Cheslie Kryst, a former Miss USA, social justice advocate, Division 1 athlete, and Emmy-award winner shocked the world when committed suicide at the age of thirty on January 30, 2022. In a recent episode of ‘Red Table Talk’, Kryst's parents sat with Jada Pinkett Smith, Willow Smith, and Adrienne Banfield Norris, to discuss their daughter's tragic death. April Simkins, Kryst’s mother, opened up about her daughter’s high-functioning depression, the family’s heartbreak, and signs parents should look for if they suspect their child is suffering in silence.
Simpkins first noticed that her daughter was exhibiting signs of depression in her early twenties and ensured that Kryst did all of the “right things” to address her mental health, including seeking professional help regularly. However, Kryst did not disclose the full extent of her depression with her family. "I did know Cheslie was suffering from depression. I didn't know the severity of it” she explained. “This was not her first suicide attempt...she had attempted suicide before, and it was after that first attempt that she and I became very close. I wanted her to feel comfortable calling me and always said ‘if you’re in crisis call me!"
It seemed that Kryst’s mental state had improved in the years that followed, although she never went into depth as to how she feeling. Her ability to remain social and compartmentalize her depression in public made it even more difficult to pinpoint symptoms. "If you said to Cheslie, ‘Cheslie, how are you doing?,’ she would say, ‘I’m fine, how are you doing?’…and I think for so many, that’s why they feel like they were best friends with Cheslie because she was so intent on talking about them, not her. People aren’t kind sometimes to those who have mental challenges, and Cheslie knew that" Simpkins discloses.
According to a recent report by Psychology Today, high-functioning depression, also referred to as dysthymia, “doesn’t look like stereotypical depression. Unlike major depressive episodes, which are intense, debilitating, and time-limited, high-functioning depression is low-level, chronic, and doesn’t have a clear trigger.” The study also states, “On the surface, some depressed people appear to lead bustling, fulfilling lives; check out their social media, and you’ll see their smiling faces and beautiful homes. They’re functioning so well that even the thought that they could be depressed seems outrageous.”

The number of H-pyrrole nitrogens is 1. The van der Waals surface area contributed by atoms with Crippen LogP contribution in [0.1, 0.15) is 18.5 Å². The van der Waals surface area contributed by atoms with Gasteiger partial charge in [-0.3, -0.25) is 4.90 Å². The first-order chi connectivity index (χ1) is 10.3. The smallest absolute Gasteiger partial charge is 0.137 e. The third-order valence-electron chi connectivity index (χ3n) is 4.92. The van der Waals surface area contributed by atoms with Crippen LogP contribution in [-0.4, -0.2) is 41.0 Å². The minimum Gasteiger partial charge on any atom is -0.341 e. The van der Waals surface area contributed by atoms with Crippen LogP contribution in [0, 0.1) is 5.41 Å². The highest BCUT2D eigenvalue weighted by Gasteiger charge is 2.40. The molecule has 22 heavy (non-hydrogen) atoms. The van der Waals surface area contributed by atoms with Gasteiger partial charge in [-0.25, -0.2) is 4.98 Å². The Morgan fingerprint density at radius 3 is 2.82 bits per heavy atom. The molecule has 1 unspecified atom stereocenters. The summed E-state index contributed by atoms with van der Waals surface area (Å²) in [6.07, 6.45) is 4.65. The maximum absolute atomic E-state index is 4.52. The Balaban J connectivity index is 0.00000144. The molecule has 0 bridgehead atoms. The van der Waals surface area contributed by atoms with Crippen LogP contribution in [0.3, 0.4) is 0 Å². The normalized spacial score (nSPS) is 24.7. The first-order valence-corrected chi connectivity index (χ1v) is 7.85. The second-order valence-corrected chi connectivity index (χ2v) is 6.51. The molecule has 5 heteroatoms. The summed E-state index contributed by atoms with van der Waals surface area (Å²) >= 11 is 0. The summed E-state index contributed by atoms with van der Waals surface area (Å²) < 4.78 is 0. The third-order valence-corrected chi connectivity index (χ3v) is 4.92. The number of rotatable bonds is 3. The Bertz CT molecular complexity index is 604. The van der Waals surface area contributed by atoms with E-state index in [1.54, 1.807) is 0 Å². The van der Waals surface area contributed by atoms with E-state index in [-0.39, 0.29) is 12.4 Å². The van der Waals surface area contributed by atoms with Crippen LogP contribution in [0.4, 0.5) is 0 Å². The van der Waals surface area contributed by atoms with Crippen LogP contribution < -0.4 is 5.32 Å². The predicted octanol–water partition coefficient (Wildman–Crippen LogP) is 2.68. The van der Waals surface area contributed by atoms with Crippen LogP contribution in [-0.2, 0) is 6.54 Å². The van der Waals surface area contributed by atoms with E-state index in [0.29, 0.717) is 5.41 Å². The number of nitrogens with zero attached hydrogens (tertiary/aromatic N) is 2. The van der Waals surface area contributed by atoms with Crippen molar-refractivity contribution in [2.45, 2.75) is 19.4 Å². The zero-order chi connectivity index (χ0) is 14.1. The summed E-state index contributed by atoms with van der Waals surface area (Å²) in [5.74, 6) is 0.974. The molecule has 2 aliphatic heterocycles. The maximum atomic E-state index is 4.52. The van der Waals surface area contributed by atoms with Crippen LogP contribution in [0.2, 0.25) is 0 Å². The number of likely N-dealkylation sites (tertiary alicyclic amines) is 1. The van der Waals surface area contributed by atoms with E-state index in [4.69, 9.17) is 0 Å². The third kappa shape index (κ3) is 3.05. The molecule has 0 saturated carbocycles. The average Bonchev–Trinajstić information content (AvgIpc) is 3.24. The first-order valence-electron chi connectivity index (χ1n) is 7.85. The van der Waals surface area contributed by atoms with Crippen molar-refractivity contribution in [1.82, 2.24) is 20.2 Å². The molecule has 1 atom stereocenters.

The American Psychiatric Association states that depression affects one in fifteen adults annually and can be caused by experiencing trauma, inter-generation depression, and unresolved frustration. Symptoms include “loss of energy and increased fatigue, trouble concentrating and sleeping, purposeless physical activity like pacing and inability to sit still, and feeling worthless or guilty.” The illness can be treated with medication, psychotherapy, and electroconvulsive therapy and drastically improve the mental and emotional health of the affected.
In her final wishes, Kryst, who has always looking out for others, requested that her family share her story to help anyone else. Simpkins is hopeful that the tragedy will other families and anyone else suffering. “Opening up these discussions and just talking about where Cheslie was and her state of mind at that time…hopefully encourages people to be kinder."
If you or someone you know may be struggling with thoughts of suicide, call the U.S. National Suicide Prevention Lifeline at 800-273-TALK (8255) any time of day or night or chat online.